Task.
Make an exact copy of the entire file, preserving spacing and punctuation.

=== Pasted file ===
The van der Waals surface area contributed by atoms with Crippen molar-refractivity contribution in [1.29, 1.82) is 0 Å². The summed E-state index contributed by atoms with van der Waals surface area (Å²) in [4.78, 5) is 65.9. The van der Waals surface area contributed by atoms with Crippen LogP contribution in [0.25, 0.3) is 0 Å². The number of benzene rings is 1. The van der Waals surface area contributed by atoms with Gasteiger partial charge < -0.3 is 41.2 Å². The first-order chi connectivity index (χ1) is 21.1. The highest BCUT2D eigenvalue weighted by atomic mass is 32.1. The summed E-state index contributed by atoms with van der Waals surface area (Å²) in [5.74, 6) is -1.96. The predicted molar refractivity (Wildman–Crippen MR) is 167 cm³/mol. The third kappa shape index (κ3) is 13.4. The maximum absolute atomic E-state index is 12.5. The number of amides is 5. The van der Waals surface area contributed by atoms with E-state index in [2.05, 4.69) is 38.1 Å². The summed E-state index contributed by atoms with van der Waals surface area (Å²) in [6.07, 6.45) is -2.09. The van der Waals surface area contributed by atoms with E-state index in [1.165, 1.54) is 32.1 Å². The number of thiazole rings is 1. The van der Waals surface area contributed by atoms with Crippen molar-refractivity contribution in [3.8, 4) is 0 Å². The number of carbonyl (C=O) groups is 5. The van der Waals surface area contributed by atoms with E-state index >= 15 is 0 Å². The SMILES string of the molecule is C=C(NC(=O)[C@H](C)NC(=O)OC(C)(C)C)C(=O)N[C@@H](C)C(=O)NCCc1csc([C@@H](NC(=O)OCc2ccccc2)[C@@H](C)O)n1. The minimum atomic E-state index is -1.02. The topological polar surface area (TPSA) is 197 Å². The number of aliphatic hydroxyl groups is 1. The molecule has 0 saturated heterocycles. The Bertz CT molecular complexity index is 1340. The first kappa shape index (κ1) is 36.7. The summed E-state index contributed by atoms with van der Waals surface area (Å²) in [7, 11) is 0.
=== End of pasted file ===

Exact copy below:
The van der Waals surface area contributed by atoms with Crippen molar-refractivity contribution in [1.29, 1.82) is 0 Å². The summed E-state index contributed by atoms with van der Waals surface area (Å²) in [4.78, 5) is 65.9. The van der Waals surface area contributed by atoms with Crippen LogP contribution in [0.25, 0.3) is 0 Å². The number of benzene rings is 1. The van der Waals surface area contributed by atoms with Gasteiger partial charge < -0.3 is 41.2 Å². The first-order chi connectivity index (χ1) is 21.1. The highest BCUT2D eigenvalue weighted by atomic mass is 32.1. The summed E-state index contributed by atoms with van der Waals surface area (Å²) in [5.74, 6) is -1.96. The predicted molar refractivity (Wildman–Crippen MR) is 167 cm³/mol. The third kappa shape index (κ3) is 13.4. The maximum absolute atomic E-state index is 12.5. The number of amides is 5. The van der Waals surface area contributed by atoms with E-state index in [2.05, 4.69) is 38.1 Å². The summed E-state index contributed by atoms with van der Waals surface area (Å²) in [6.07, 6.45) is -2.09. The van der Waals surface area contributed by atoms with E-state index in [1.165, 1.54) is 32.1 Å². The number of thiazole rings is 1. The van der Waals surface area contributed by atoms with Crippen molar-refractivity contribution in [3.8, 4) is 0 Å². The number of carbonyl (C=O) groups is 5. The van der Waals surface area contributed by atoms with E-state index >= 15 is 0 Å². The SMILES string of the molecule is C=C(NC(=O)[C@H](C)NC(=O)OC(C)(C)C)C(=O)N[C@@H](C)C(=O)NCCc1csc([C@@H](NC(=O)OCc2ccccc2)[C@@H](C)O)n1. The minimum atomic E-state index is -1.02. The topological polar surface area (TPSA) is 197 Å². The number of aliphatic hydroxyl groups is 1. The molecule has 0 saturated heterocycles. The Bertz CT molecular complexity index is 1340. The first kappa shape index (κ1) is 36.7. The summed E-state index contributed by atoms with van der Waals surface area (Å²) in [7, 11) is 0.